At $34.3 Million, Eagles' Profits Were Best In Nfl In The Financial League, Owner Norman Braman And His Team Were Super Bowl Champions From 1985 Through 1989.

Posted: July 08, 1992

MINNEAPOLIS — For years, Norman Braman has insisted that he does not make money on the Philadelphia Eagles. In fact, his own records show the franchise to be the most profitable in the NFL.

Braman made an operating profit of $34.3 million during the first five years he owned the Eagles - far and away the largest return of any of the NFL's 28 clubs. By contrast, the typical team reported a profit of just more than $4 million from 1985 through 1989. No figures were available for 1990 and 1991.

During those five seasons, Braman raised ticket prices three times.

In 1990, Braman did not file a profit-loss sheet with the league. But in a separate document, he disclosed that he paid himself a salary of $7.5 million for that season. Over the four years from 1987 to 1990, no other NFL owner, executive, coach or player was paid as high a salary in one season as Braman received in 1990. Indeed, it is more than double the next-highest reported salary, the $3.5 million that Buffalo Bills owner Ralph Wilson paid himself in 1990.

From his vacation home in France yesterday, Braman declined to discuss Eagles finances.

"I'm not going to comment on what's going on," he said. "When I'm out of the country, I don't comment on things."

The Eagles' financial records, as well as those of the other 27 NFL clubs, were made public yesterday as part of an antitrust suit, filed by eight of the league's players, which is being heard here.

The internal league documents - many marked "highly confidential" or ''for designated experts only" - disclose the NFL to be a league in which most teams made money.

And none makes more than the Eagles.

The players are trying to use the financial reports to show that they are underpaid, largely because of the league's tight restrictions on free agency. NFL attorneys had tried to block access to the documents, but U.S. District Judge David Doty ruled Monday night that they were open to public scrutiny once they were introduced into evidence at the trial.

Braman has repeatedly said that he does not make money on the Eagles. Upon raising ticket prices in 1987, Braman said, "Look, you don't get rich from owning a football club. I'm glad I don't have to depend on the Eagles for my

financial well-being."

That season, the Eagles reported an operating profit of $6.6 million - the highest in the league. The typical NFL club finished in the red that year, losing an average of $729,000.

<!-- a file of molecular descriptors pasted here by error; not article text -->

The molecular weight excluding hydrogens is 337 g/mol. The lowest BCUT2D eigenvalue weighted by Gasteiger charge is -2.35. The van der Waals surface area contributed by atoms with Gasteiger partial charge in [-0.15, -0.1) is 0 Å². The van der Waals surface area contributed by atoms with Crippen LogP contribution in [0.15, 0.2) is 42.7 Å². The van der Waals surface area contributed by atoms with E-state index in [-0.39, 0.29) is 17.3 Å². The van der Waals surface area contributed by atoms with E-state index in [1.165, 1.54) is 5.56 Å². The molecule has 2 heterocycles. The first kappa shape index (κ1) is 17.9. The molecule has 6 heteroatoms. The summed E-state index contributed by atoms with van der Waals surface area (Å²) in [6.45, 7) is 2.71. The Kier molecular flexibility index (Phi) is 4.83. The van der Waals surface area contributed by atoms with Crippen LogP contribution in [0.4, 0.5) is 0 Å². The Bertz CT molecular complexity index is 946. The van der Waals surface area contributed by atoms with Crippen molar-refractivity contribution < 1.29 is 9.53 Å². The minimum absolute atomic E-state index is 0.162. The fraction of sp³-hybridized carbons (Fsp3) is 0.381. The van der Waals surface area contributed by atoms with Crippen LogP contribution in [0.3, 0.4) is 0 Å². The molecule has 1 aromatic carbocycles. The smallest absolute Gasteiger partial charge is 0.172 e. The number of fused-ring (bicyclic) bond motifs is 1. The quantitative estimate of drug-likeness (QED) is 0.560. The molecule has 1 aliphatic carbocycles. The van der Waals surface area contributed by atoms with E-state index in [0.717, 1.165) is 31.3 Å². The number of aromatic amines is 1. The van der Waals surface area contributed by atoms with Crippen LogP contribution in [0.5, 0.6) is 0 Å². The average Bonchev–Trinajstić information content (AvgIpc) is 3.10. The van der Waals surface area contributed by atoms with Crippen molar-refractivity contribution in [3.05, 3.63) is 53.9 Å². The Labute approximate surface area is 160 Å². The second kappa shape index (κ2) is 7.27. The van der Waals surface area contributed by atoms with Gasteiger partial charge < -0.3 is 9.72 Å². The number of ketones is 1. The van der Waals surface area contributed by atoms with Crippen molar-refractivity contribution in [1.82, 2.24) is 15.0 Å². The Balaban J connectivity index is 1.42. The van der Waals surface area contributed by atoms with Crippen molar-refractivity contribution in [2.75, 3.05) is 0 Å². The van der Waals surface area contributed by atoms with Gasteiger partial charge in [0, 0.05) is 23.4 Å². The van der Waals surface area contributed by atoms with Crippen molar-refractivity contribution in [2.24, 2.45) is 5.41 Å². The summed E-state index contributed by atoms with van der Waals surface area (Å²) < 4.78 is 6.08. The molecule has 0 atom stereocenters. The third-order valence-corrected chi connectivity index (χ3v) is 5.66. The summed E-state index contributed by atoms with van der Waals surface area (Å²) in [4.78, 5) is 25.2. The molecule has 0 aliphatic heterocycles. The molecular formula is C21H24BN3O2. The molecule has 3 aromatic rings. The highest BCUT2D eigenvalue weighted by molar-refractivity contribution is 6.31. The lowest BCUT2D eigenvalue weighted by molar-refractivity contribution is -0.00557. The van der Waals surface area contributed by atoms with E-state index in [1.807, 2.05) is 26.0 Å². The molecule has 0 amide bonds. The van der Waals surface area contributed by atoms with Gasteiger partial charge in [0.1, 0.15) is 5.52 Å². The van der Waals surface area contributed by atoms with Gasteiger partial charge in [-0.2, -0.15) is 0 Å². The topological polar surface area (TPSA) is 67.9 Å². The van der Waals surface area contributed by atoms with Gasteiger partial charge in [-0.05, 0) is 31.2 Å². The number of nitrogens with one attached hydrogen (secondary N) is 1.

That was a strike season, and teams lost one game in the schedule and drew scant attendance at three so-called replacement games. Take away the Eagles, and the average NFL club that season lost more than $1 million.

The league reports show that the Eagles had the NFL's largest operating profits in 1986, 1987 and 1989. Operating profits are those before taxes and interest expenses are factored in. The Eagles had higher-than-average interest costs because of the large debt Braman incurred when he bought the club for $65 million in 1985.

The Eagles' operating profits were the second highest in the league in 1988 and fourth in 1985, the first year that Braman owned the club. The reports do not state what the club chose to do with its profits.

Stanford University economics professor Roger Noll, who analyzed NFL

financial figures for the players in this suit, testified yesterday that he believes the Eagles - and other clubs - were conservative in the profits they reported to the league. Revenues, Noll said, were consistently understated and expenses overstated.

Noll also disputed statements by NFL attorney Frank Rothman that Braman's profits must be weighed against $18 million that Rothman said Braman invested soon after buying the club to save it from bankruptcy.

"The club never faced bankruptcy," Noll said. "The only one was (former owner) Leonard Tose's personal bankruptcy. The Eagles have been profitable since 1980."

Although the entire NFL - and not just the Eagles - is on trial here, yesterday's testimony frequently centered on Philadelphia:

* Robert Fraley, an agent for coaches and players, testified that in 1990 he represented a client who offered to buy the club from Braman for $100 million.

Fraley would not disclose the client's name. But he said that Braman told him, "I'm not interested in selling the ball club at any price. I want to keep the team for my children."

* Fraley also testified that Eagles president Harry Gamble once dismissed the NFL's Plan B free-agent plan as "something the (NFL's) lawyers contrived." But Gamble used the system as an excuse to deprive defensive tackle Mike Pitts of a signing bonus.

Pitts was protected under Plan B in 1991 when Fraley was negotiating his contract with the Eagles. According to Fraley, "Gamble said he didn't have to give (Pitts) a signing bonus because the player was not free to go elsewhere."

* Financial forms reveal that in 1990, when Braman earned $7.5 million in salary, head coach Buddy Ryan earned $297,789; Gamble earned $197,788; trainer Otho Davis earned $101,662, and then-offensive coordinator Rich Kotite, now head coach, earned $99,000.

What is actually on trial here is Plan B, in which each NFL club gets to freeze the rights to its 37 best players each spring while the others can hunt for new jobs. According to Noll's testimony, Plan B cuts the average player's salary between 25 and 50 percent.

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